• one count of conspiracy to commit money laundering.

NOTE: The charges contained in the indictments are merely accusations and defendants are presumed innocent until proven guilty at trial beyond a reasonable doubt.

On January 14, 2011, Tran, 45, the co-founder of a criminal enterprise known as the Tran Organization, pled guilty in federal court in San Diego to conspiring to participate in the organization's scheme to cheat casinos across the country out of millions of dollars. 

In her plea agreement, Tran admitted that around August 2002, she, along with co-conspirators Phuong Quoc Truong, Tai Khiem Tran and others, created the Tran Organization (a criminal enterprise), based in San Diego and elsewhere, for the purpose of cheating  casinos.  Frankly, Tran and her co-conspirators did a bang-up job because she admitted to obtaining up to $7 million during the scheme.

The False Shuffle

To date,  three separate indictments have alleged that the defendants and others executed a "false shuffle" cheating scheme at casinos in the United States and Canada during blackjack and mini-baccarat games. Allegedly,  members of the criminal organization bribed casino card dealers and supervisors to perform false shuffles during card games, thereby creating "slugs" or groups of unshuffled cards.  After tracking the order of cards dealt in a card game, a member of the organization would signal to the card dealer to perform a "false shuffle," and members of the group would then bet on the known order of cards when the slug appeared on the table. By doing so, members of the conspiracy repeatedly won thousands of dollars during card games, including winning several hundred thousand dollars on one occasion.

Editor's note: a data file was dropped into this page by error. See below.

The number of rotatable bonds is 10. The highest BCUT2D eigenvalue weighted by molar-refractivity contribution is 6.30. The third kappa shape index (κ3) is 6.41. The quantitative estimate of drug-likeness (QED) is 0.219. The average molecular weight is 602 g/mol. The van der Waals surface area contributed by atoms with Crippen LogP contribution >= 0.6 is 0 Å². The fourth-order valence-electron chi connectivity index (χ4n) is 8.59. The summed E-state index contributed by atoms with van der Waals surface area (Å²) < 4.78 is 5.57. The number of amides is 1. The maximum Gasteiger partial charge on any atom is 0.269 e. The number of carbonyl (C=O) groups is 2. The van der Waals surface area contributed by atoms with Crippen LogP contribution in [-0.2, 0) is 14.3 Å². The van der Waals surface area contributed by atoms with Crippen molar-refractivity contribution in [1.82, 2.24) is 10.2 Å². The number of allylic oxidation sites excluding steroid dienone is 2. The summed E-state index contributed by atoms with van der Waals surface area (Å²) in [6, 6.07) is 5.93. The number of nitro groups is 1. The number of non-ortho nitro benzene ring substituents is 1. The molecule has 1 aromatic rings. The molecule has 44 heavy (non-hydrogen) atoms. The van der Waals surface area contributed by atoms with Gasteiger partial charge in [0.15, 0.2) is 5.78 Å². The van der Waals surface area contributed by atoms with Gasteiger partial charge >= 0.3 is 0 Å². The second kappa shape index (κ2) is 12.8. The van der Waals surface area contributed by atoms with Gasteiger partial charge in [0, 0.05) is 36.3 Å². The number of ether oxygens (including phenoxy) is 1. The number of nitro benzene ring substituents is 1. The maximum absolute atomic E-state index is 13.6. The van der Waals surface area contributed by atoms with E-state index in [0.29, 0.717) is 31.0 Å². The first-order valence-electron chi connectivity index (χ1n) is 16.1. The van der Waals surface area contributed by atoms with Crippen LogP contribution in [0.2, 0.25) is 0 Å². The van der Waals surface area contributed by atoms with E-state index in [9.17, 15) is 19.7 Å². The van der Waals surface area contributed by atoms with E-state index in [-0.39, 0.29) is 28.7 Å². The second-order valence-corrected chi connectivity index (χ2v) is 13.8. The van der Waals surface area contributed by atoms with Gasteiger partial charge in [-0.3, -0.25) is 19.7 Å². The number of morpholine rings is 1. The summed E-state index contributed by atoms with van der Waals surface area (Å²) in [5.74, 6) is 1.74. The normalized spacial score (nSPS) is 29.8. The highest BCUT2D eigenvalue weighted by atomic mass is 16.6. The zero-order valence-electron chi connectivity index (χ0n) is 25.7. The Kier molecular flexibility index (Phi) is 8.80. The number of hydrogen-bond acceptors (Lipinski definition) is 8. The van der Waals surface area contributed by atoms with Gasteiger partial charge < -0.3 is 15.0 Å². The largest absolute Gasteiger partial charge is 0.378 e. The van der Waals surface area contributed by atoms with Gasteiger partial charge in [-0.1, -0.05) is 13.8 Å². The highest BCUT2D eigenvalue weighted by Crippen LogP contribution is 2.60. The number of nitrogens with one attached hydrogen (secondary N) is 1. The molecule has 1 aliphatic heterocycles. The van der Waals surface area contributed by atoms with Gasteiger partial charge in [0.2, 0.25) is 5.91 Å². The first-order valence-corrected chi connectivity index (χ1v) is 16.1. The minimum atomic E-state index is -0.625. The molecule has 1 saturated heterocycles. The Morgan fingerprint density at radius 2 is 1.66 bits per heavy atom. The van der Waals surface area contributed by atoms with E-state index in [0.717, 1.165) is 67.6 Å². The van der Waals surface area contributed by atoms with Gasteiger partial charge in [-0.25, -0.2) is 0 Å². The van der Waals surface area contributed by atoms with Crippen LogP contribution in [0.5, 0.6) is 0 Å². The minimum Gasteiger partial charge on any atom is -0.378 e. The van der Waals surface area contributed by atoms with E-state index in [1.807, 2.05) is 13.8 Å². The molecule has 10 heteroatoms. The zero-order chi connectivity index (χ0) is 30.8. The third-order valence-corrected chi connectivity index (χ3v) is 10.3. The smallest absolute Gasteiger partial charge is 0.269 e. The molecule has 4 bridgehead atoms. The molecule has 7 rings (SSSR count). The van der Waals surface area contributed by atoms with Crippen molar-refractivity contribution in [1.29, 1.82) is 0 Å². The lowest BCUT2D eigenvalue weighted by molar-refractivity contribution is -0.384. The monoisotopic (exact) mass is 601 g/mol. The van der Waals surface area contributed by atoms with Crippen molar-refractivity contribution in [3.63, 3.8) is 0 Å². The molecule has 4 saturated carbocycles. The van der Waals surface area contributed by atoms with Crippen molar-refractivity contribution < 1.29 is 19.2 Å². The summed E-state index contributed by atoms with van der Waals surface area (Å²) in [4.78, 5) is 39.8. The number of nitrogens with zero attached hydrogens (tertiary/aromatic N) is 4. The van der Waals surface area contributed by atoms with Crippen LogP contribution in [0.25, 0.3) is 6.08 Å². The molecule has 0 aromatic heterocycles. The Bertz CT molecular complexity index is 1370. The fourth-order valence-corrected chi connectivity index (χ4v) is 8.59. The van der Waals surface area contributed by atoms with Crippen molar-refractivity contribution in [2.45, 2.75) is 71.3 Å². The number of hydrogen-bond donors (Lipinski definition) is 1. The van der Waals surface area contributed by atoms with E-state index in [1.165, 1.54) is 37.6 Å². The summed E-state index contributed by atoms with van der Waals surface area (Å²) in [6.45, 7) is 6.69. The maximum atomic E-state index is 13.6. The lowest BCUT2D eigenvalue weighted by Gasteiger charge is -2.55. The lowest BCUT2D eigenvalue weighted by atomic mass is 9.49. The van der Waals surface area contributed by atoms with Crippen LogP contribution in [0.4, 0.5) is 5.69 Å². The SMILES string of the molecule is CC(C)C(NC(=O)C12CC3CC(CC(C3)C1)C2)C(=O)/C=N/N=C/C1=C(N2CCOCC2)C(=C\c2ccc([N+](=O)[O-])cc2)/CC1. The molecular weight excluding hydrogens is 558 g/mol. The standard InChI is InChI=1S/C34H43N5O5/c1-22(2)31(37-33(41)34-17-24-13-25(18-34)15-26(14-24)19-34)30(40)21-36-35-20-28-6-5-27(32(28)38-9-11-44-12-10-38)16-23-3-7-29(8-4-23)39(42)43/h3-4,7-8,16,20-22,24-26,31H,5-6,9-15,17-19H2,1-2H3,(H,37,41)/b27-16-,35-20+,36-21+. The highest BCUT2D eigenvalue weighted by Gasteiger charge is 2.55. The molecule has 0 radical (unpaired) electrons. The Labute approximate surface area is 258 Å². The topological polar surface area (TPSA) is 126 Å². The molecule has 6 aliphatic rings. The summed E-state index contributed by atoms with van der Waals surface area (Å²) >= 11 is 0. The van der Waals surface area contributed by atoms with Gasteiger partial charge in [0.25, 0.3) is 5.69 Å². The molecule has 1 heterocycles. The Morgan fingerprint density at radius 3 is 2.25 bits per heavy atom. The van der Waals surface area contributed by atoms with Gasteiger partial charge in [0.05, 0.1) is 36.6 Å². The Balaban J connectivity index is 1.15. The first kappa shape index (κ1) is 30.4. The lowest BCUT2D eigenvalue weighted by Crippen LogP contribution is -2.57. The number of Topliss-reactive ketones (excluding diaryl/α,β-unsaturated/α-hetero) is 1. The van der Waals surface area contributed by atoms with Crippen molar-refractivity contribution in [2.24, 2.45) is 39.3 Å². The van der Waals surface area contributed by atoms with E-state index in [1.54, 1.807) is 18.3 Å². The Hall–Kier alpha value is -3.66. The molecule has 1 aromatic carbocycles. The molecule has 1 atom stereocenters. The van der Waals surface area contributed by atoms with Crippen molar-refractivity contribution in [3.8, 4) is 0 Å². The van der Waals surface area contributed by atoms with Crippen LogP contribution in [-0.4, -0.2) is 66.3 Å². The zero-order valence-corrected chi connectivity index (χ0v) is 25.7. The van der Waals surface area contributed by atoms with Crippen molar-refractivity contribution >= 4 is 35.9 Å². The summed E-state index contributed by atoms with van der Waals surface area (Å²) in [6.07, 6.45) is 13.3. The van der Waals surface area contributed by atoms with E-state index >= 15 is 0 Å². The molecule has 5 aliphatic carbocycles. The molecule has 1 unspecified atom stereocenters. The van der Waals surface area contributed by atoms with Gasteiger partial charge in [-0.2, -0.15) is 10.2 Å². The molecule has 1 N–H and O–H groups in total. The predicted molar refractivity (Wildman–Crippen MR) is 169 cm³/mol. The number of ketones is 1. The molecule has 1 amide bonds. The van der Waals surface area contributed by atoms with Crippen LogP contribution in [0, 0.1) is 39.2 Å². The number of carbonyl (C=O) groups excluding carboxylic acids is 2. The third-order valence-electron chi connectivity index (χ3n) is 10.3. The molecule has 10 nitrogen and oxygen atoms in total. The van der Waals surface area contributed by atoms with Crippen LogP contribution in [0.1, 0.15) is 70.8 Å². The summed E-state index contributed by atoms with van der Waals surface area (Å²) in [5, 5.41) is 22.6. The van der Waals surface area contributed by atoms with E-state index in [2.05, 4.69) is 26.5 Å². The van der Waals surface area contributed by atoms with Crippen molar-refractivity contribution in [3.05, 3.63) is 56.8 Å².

Oh, I see - something like insider trading on Wall Street.  Sure seems to cut down on the risk of losing, no?

The indictments also allege that the members of the organization used sophisticated mechanisms for tracking the order of cards during games, including hidden transmitter devices and specially created software that would predict the order in which cards would reappear during blackjack games.

And on Wall Street we would call that a trading algorithm.  Of course, maybe some of the geniuses who create these sophisticated programs could significantly enhance their results if they had some crew feeding them the order of third-party stock sales and purchases. According to some recent federal indictments, I think that's how some hedge funds manage their high returns.  Who knew - this whole scheme was based upon cheating casinos.  Stock markets. Casinos. Gee - maybe there are more similarities between those two enterprises than we thought.